Maybe we’re just all trying to live the happiest life we can, because there is  little in the way of circumstantial developments to be memorable about? What, should we start another war or something?

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Universes Here On Earth

My family wasn’t wealthy, but we weren’t eating water soup* every night either. If I could put it into a neat, little box (Americans love that) I would say we were upper-proletariat or lower-middle class. We did OK, I suppose, if only because we did what we had to do and bought off-brand food. I think a lot of my current-day disdain for branding comes from this. I’m very brand loyal IF they’ve proven their worth. For example, I buy from Honda motors because they have treated me right for 15 years.

There’s a reason for all of this wind up, because I will say we (that is my sister, a few neighborhood kids, and myself) would be allowed to play with the garden hose for a couple of hours in the sweltering heat of Summer. What most people do these days is just go to a water park. Entertainment expenditures were just not in the budget at that time. I also think that’s the reason I am compulsively working. I painted a large section of Stonefield’s siding today, because Labor Day feels weird. Isn’t that a laugh riot?

During the moments when we had the hose, I remember wetting down a section of the patio and staring at it close up. I know it sounds a bit dim, but there were universes in the concrete. Please let me explain. As most are aware, concrete contains aggregate (crushed stone, sand, etc.) to act as filler and give the concrete structure. Well, as it turns out, it also sparkles when wet. It looked like the night sky, when I cupped my hands and only let a beam of light through. Some boys were busy burning ants with magnifying glasses. I was busy staring at wet concrete.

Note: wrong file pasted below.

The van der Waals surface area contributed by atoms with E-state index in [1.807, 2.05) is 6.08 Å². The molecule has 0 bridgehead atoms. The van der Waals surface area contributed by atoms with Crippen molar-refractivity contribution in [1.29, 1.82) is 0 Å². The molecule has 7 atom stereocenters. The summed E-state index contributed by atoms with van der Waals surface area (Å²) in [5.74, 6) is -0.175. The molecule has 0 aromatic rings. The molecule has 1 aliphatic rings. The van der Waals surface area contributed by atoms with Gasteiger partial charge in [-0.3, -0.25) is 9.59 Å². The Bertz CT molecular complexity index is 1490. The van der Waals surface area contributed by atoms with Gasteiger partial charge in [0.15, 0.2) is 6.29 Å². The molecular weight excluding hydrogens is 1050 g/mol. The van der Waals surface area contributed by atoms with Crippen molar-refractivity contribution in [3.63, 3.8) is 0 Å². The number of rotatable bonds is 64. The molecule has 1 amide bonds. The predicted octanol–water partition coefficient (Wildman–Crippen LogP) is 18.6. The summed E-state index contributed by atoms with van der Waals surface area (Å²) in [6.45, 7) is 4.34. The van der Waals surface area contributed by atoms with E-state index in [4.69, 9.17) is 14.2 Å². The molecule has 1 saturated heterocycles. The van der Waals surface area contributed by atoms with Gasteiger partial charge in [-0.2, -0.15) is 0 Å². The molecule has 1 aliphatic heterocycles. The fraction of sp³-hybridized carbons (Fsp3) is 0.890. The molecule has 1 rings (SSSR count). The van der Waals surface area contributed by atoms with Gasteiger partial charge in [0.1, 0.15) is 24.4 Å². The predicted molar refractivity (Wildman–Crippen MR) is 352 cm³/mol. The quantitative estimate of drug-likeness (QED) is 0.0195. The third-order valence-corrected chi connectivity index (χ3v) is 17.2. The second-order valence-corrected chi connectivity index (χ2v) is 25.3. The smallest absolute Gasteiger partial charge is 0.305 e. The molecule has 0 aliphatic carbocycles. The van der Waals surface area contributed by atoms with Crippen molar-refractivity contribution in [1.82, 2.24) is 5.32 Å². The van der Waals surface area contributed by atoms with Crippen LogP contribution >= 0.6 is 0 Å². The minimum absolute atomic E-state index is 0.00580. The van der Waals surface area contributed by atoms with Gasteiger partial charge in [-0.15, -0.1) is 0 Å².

So, when it seemed like I was only laying flat on a patio looking stupid, I was really viewing all of the different colors in the cement. All sorts of colors, and all of them twinkling… like the universe. All of the colors planets, with histories, and civilizations. You see, I also used to stare at the night sky, because I really wanted to run away. Not just from my parents or city, but this entire world. I wanted to find a better place for me among the stars, and would fantasize about space travel. Hence some of my stories are science fiction. It’s a holdover from my childhood.

I’m not exactly sure why I wrote this post, but I do know it was something I recalled this afternoon with little provocation. It was like a moving a photo album and having a forgotten picture fall out. This gave me pause, not because I believe “things happen for a reason,” rather I surprised myself with how much I’ve forgotten. It’s almost like I have intentionally done so.

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* – A can of water soup is the Depression-era Homestarrunner’s form of entertainment, only to underscore the sheer poverty of people in a “first-world” nation. It’s a parody of early cartoon making where outhouses and family’s sleeping all in one bed were still common practice. It was only about 80 years ago, people. That’s still within a person’s lifetime.